New York, February 23, 2008--The Committee to Protect Journalists welcomes the release from a Thai detention facility of Australian writer Harry Nicolaides but calls upon authorities to reform the draconian lese majeste laws under which he was sentenced.
Nicolaides was sentenced to three years in prison on January 19 for a passage in his book, Verisimilitude, which referred critically to an unnamed crown prince. He was originally arrested in August at Bangkok's main international airport and spent more than five months in prison on charges that he criticized the Thai royal family. Thailand's lese majeste laws are among the most severe in the world, allowing for three to 15 years in prison if found guilty of criticizing the king or royal institutions.
King Bhumibol Adulyadej issued a pardon for Nicolaides' release on February 20 and he arrived in Melbourne the next day, according to international news reports.
"While we welcome the release of Harry Nicolaides, we strongly believe he never should have been imprisoned in the first place," said Shawn Crispin, CPJ's senior Southeast Asia sepresentative. "Thai authorities have used his case to sow fear and confusion among local and foreign journalists who touch upon the monarchy and monarchical institutions in their reporting. It's time for that cynical practice to stop."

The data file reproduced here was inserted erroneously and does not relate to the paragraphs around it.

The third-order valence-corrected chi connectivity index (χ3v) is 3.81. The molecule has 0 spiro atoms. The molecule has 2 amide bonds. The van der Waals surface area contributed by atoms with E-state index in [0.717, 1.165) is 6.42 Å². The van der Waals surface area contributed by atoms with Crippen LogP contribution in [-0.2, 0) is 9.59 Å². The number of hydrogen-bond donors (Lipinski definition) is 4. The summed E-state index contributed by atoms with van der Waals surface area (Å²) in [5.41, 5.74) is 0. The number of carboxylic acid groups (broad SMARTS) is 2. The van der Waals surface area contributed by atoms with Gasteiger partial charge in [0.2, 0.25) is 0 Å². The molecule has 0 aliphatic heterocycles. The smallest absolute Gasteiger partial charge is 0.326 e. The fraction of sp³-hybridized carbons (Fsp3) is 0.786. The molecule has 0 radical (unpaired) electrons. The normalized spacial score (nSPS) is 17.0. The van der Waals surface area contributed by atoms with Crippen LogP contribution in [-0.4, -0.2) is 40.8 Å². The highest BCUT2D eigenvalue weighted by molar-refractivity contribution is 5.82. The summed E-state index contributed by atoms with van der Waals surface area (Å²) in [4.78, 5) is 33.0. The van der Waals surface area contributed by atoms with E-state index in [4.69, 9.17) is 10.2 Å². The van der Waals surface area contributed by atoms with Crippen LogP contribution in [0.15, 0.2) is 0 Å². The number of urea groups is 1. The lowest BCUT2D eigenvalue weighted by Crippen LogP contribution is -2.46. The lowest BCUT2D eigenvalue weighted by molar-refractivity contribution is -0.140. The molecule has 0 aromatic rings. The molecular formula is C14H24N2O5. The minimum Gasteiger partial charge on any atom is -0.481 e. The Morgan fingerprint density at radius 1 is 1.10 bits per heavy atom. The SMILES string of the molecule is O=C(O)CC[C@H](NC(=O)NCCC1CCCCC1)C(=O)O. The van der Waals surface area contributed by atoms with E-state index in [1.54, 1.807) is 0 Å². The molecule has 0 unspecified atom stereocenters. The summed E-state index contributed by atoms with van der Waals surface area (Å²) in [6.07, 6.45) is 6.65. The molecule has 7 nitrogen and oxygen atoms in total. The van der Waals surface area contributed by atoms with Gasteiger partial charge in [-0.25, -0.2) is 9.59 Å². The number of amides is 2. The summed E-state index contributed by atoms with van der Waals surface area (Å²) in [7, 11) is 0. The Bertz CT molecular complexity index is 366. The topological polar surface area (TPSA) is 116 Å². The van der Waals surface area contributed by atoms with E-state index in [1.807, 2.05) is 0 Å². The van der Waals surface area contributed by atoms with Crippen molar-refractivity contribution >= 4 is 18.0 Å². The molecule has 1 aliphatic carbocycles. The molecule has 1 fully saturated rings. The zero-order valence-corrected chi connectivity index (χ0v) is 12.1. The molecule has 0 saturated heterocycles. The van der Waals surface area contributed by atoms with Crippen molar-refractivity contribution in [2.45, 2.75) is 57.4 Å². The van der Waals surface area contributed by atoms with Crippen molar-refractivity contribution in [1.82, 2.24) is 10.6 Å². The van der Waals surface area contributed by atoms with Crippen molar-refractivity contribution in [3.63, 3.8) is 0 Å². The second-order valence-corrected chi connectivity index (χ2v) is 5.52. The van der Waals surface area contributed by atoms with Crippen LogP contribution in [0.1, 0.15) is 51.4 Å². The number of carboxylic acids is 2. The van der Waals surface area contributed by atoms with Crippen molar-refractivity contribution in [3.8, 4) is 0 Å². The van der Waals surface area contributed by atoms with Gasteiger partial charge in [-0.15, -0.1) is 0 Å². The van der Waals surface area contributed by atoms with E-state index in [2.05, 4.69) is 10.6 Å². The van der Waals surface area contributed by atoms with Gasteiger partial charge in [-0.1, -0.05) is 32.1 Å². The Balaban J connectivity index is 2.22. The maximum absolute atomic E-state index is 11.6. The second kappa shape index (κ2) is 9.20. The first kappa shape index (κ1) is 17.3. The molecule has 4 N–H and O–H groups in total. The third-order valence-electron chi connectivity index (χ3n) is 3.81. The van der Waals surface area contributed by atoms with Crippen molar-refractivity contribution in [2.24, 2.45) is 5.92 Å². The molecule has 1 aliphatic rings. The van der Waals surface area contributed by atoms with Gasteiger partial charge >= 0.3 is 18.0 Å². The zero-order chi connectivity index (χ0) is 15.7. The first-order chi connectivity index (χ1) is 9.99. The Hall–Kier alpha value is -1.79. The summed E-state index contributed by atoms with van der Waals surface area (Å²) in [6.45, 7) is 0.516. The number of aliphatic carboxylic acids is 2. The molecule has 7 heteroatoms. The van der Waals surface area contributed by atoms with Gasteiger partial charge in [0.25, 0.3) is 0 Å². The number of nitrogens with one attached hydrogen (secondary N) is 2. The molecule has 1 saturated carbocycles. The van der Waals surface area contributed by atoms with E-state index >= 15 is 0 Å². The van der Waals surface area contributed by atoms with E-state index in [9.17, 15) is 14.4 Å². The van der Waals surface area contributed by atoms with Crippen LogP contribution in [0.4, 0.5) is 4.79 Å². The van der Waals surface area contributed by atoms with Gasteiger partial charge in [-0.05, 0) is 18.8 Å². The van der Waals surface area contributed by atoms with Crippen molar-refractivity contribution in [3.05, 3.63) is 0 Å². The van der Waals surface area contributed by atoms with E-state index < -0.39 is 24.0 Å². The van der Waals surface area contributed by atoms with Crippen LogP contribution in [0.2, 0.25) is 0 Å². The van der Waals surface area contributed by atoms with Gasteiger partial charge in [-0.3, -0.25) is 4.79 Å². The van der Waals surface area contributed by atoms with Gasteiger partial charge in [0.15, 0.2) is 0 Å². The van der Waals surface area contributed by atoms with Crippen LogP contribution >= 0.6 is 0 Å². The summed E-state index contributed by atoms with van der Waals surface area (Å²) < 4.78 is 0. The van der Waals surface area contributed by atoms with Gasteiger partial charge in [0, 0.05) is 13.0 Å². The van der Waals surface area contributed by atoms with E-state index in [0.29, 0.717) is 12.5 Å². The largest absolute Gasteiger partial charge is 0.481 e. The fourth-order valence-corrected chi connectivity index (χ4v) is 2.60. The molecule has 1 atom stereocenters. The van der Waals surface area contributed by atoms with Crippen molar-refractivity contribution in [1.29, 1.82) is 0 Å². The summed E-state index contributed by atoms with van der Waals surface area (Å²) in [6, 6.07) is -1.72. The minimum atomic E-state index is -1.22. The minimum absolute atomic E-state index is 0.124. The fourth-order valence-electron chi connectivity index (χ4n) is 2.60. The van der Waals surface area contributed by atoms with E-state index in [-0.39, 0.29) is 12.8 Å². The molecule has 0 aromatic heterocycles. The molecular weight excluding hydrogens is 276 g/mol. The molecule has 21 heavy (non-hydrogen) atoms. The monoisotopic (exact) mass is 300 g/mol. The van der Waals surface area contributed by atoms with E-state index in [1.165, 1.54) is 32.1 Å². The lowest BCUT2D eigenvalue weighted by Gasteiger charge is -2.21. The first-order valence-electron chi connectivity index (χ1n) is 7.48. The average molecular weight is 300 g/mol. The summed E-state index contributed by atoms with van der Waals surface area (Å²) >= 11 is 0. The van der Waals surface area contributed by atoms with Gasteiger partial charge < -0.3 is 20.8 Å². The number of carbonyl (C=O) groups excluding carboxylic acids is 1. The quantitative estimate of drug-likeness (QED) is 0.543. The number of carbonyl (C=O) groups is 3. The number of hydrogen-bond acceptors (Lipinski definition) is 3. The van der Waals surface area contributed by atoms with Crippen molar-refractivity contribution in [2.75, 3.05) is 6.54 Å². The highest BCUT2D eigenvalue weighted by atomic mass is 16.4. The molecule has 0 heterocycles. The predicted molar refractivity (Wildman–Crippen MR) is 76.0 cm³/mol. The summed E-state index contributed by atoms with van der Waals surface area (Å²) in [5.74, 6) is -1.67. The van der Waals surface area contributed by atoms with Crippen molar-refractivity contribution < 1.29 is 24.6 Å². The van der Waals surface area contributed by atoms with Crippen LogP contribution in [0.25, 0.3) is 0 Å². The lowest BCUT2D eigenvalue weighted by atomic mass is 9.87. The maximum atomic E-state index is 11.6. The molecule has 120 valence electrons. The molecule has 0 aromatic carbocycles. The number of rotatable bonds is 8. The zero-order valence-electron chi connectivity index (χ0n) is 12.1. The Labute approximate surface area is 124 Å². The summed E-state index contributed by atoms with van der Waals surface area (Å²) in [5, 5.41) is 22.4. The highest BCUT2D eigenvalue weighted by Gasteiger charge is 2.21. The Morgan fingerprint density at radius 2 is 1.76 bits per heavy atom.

The growing and arbitrary use of the law by government officials, including three cases filed by a senior Thai police official against BBC Bangkok correspondent Jonathan Head, have had a chilling effect on the country's media environment. CPJ met earlier this month with senior BBC editors to discuss mounting concerns about the law's usage.
On January 27, CPJ wrote to Prime Minister Abhisit Vejjajiva to express its concern about Thailand's fast-deteriorating media climate, including growing censorship of the Internet to block materials critical of the Thai royal family.